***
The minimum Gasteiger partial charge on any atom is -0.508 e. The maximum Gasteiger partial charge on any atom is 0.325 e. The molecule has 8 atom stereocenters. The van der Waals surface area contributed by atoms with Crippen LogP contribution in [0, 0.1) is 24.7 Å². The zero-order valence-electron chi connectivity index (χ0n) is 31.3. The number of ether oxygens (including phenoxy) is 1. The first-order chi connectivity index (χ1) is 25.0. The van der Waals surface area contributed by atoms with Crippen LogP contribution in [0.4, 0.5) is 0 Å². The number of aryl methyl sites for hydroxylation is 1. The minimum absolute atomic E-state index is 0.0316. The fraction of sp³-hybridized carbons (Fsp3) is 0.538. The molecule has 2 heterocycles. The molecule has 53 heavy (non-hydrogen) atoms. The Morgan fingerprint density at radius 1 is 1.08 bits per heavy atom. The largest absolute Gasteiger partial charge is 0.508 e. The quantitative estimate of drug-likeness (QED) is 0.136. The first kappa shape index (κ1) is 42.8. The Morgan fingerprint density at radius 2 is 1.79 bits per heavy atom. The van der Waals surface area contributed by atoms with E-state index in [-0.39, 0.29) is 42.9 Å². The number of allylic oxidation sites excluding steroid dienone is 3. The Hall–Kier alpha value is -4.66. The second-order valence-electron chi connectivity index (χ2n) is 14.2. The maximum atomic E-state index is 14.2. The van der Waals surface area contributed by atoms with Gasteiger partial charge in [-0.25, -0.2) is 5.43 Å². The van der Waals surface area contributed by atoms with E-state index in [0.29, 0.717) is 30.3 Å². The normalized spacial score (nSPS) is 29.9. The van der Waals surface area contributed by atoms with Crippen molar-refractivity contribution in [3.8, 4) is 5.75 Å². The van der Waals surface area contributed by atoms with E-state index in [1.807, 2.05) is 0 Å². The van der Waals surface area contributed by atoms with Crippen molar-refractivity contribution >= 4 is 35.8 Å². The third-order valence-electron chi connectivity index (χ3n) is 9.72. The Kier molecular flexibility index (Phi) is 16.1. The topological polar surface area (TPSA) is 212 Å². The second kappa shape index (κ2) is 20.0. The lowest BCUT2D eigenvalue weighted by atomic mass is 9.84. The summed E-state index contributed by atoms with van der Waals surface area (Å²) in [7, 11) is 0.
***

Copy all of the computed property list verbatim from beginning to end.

The minimum Gasteiger partial charge on any atom is -0.508 e. The maximum Gasteiger partial charge on any atom is 0.325 e. The molecule has 8 atom stereocenters. The van der Waals surface area contributed by atoms with Crippen LogP contribution in [0, 0.1) is 24.7 Å². The zero-order valence-electron chi connectivity index (χ0n) is 31.3. The number of ether oxygens (including phenoxy) is 1. The first-order chi connectivity index (χ1) is 25.0. The van der Waals surface area contributed by atoms with Crippen LogP contribution in [0.4, 0.5) is 0 Å². The number of aryl methyl sites for hydroxylation is 1. The minimum absolute atomic E-state index is 0.0316. The fraction of sp³-hybridized carbons (Fsp3) is 0.538. The molecule has 2 heterocycles. The molecule has 53 heavy (non-hydrogen) atoms. The Morgan fingerprint density at radius 1 is 1.08 bits per heavy atom. The largest absolute Gasteiger partial charge is 0.508 e. The quantitative estimate of drug-likeness (QED) is 0.136. The first kappa shape index (κ1) is 42.8. The Morgan fingerprint density at radius 2 is 1.79 bits per heavy atom. The van der Waals surface area contributed by atoms with E-state index in [-0.39, 0.29) is 42.9 Å². The number of allylic oxidation sites excluding steroid dienone is 3. The Hall–Kier alpha value is -4.66. The second-order valence-electron chi connectivity index (χ2n) is 14.2. The maximum atomic E-state index is 14.2. The van der Waals surface area contributed by atoms with Gasteiger partial charge in [-0.25, -0.2) is 5.43 Å². The van der Waals surface area contributed by atoms with E-state index in [0.29, 0.717) is 30.3 Å². The normalized spacial score (nSPS) is 29.9. The van der Waals surface area contributed by atoms with Crippen molar-refractivity contribution in [3.8, 4) is 5.75 Å². The van der Waals surface area contributed by atoms with E-state index in [1.807, 2.05) is 0 Å². The van der Waals surface area contributed by atoms with Crippen molar-refractivity contribution >= 4 is 35.8 Å². The third-order valence-electron chi connectivity index (χ3n) is 9.72. The Kier molecular flexibility index (Phi) is 16.1. The topological polar surface area (TPSA) is 212 Å². The second kappa shape index (κ2) is 20.0. The lowest BCUT2D eigenvalue weighted by atomic mass is 9.84. The summed E-state index contributed by atoms with van der Waals surface area (Å²) in [7, 11) is 0.